Last year at AERA in Montreal, things changed. I was returning to a city that I was familiar with and had been to a number of times. One would think that I'd blow off more of the conference to see some old favourites - which did happen, but not to the extend that one would think and no more than I would at any other conference or conference city. But I didn't attend a lot of sessions. I did go to all of the sessions on virtual schooling and almost all of the sessions from the Rural Education SIG, a few by Memorial faculty, but that's about it. I didn't go to sessions that my colleagues recommended, I didn't go to sessions based on the titles in the program or the SIGs offering them, I simply didn't go to many sessions. And I didn't tourist that much either. I stayed in my room and did a fair amount of reading and writing actually. I can't recall what it was that I was preparing for, nothing bigger than an individual course paper for sure, but I did spend a lot of time working.

In San Francisco this year, I brought my wife to AERA. We spent the first day and a half doing the tourist things and then at least three hours every other day that we were here on our week-long trip. I didn't go to many sessions again, almost all of the virtual schooling ones (one is taking place while I'm in the airport) and almost all of the Rural Education SIG events, and then literally only one other session other than ones I was directly involved in.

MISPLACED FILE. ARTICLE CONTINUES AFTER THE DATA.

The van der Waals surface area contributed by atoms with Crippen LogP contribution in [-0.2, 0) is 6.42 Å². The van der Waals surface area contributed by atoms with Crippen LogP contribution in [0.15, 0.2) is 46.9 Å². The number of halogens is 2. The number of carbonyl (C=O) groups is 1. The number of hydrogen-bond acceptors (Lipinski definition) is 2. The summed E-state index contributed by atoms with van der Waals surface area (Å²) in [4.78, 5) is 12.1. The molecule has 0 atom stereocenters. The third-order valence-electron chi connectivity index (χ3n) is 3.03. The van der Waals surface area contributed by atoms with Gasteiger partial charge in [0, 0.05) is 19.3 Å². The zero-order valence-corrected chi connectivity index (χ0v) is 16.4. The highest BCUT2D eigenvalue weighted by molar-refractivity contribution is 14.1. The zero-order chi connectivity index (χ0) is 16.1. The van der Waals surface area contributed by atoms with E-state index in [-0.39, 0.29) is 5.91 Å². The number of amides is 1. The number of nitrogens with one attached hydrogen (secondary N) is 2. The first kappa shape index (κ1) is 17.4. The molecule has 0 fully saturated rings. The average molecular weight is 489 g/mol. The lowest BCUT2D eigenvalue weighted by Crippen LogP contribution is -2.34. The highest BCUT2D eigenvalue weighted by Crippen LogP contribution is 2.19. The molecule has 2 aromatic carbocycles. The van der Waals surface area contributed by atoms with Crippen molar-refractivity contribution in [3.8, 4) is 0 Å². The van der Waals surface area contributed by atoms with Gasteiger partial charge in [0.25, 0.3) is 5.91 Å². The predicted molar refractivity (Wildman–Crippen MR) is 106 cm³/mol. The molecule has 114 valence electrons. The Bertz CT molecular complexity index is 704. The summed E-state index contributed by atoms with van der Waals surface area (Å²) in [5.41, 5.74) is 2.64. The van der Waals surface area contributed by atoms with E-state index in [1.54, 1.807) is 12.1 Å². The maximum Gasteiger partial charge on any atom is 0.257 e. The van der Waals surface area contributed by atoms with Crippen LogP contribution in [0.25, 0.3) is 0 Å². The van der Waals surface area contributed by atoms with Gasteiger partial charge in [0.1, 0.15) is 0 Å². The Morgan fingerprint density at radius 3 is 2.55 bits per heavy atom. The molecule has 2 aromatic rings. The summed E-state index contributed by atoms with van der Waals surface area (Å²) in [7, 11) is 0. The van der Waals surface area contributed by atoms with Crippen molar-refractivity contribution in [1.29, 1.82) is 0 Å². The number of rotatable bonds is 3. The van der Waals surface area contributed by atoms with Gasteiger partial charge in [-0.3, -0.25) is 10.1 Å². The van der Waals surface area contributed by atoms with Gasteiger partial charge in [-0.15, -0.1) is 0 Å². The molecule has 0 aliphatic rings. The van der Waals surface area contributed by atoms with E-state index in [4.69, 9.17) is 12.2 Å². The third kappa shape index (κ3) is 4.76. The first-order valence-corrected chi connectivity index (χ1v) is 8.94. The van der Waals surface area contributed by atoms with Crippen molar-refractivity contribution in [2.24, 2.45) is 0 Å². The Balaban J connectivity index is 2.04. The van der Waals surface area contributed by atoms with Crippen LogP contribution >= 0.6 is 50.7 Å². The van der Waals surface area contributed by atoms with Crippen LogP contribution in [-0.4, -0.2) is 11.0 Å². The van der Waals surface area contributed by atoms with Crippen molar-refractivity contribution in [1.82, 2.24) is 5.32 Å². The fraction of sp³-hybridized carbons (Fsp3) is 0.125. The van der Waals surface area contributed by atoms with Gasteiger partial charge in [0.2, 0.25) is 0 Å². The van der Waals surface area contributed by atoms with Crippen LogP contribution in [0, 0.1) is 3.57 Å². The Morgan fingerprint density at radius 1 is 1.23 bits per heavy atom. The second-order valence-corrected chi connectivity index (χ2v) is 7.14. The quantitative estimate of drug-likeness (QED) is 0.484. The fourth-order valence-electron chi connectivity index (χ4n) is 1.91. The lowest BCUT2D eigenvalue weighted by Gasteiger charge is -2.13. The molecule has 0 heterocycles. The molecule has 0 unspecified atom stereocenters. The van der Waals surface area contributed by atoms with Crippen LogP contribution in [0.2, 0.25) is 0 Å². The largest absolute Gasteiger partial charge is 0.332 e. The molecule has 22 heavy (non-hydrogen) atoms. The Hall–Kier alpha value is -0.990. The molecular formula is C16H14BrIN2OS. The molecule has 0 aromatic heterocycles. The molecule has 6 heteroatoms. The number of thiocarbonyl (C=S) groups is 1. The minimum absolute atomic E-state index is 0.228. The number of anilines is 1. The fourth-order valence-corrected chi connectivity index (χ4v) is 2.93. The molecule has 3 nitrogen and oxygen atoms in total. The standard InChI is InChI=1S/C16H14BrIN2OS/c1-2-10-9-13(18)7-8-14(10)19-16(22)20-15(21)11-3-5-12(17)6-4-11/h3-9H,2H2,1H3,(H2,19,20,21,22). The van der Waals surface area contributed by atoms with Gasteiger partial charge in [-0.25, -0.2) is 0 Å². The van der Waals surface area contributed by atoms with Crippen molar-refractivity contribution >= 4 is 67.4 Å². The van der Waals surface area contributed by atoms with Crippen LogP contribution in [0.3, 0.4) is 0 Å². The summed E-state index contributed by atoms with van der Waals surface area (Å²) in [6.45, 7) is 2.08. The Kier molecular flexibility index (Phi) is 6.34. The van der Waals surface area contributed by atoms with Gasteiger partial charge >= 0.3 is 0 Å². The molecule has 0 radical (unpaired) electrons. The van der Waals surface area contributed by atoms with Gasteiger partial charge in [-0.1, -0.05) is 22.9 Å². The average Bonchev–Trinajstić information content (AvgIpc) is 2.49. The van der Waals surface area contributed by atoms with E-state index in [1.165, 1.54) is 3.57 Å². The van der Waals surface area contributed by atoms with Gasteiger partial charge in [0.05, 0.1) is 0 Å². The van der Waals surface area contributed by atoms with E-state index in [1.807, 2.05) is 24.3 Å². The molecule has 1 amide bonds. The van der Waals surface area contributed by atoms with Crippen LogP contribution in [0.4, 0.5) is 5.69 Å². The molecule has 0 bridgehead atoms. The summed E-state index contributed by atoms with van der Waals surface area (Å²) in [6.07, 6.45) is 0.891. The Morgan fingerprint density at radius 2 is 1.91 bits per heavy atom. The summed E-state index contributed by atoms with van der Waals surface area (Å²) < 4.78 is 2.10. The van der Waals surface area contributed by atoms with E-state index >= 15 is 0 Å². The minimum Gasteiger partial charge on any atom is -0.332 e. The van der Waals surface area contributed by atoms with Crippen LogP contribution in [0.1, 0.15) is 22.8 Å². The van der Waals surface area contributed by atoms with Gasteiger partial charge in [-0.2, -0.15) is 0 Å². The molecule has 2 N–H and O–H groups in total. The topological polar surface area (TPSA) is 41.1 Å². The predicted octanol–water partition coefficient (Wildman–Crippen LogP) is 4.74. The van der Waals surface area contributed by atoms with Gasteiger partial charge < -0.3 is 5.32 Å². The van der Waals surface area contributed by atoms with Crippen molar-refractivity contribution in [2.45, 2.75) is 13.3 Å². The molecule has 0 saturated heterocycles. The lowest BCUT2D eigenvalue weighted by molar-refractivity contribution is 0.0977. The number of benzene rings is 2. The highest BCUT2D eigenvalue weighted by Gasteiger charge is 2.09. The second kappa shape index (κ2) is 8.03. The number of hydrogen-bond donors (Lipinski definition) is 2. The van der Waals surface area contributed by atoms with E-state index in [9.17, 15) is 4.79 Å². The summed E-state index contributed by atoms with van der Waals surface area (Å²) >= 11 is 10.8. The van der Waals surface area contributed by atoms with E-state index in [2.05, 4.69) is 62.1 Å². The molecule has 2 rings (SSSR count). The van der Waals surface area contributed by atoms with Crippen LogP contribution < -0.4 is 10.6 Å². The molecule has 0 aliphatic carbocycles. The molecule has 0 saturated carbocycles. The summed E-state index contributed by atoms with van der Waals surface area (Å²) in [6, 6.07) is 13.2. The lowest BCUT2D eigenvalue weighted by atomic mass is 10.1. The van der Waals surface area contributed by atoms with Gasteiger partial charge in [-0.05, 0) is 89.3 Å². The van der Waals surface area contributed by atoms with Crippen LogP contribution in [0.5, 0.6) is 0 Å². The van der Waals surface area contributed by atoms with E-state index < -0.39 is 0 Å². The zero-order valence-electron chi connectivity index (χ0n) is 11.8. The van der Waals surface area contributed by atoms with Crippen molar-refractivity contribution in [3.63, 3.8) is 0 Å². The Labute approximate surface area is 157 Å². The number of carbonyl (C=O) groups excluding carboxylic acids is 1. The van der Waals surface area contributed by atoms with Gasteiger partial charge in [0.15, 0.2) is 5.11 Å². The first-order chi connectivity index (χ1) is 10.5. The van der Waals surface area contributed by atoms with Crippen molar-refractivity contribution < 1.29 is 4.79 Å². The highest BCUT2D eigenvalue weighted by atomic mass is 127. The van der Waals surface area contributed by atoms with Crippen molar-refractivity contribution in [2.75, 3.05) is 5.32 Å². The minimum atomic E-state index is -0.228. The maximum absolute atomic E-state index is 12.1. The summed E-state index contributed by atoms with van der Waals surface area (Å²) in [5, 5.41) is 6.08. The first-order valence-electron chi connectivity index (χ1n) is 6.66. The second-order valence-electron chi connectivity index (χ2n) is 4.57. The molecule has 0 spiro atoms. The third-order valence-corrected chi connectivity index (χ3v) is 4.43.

Now I know part of this can be attributed to the fact that I wanted to spend time with my wife in what has been described to me as America's most romantic city. But I think part of it can also be attributed to a certain sophistication of my research ideas, without quite being there yet. For example, that first year of AERA I also attended e-Learn, SITE, Georgia and Southern Educational Technology Conferences, and the Illinois Online Conference. Whereas in the past twelve months, in addition to AERA, I have also attended an Advanced Placement Conference, AECT, the Virtual School Symposium, and QUIG. You can see a little more focus there, a little more selectivity, but I'm still not at the point where I am comfortable enough with my own research area to go and play in other spaces and learn a little about other related and even unreleated fields - which is probably why the sessions that I have gone to these past two years at AERA have stayed very close to home for me and my research interests.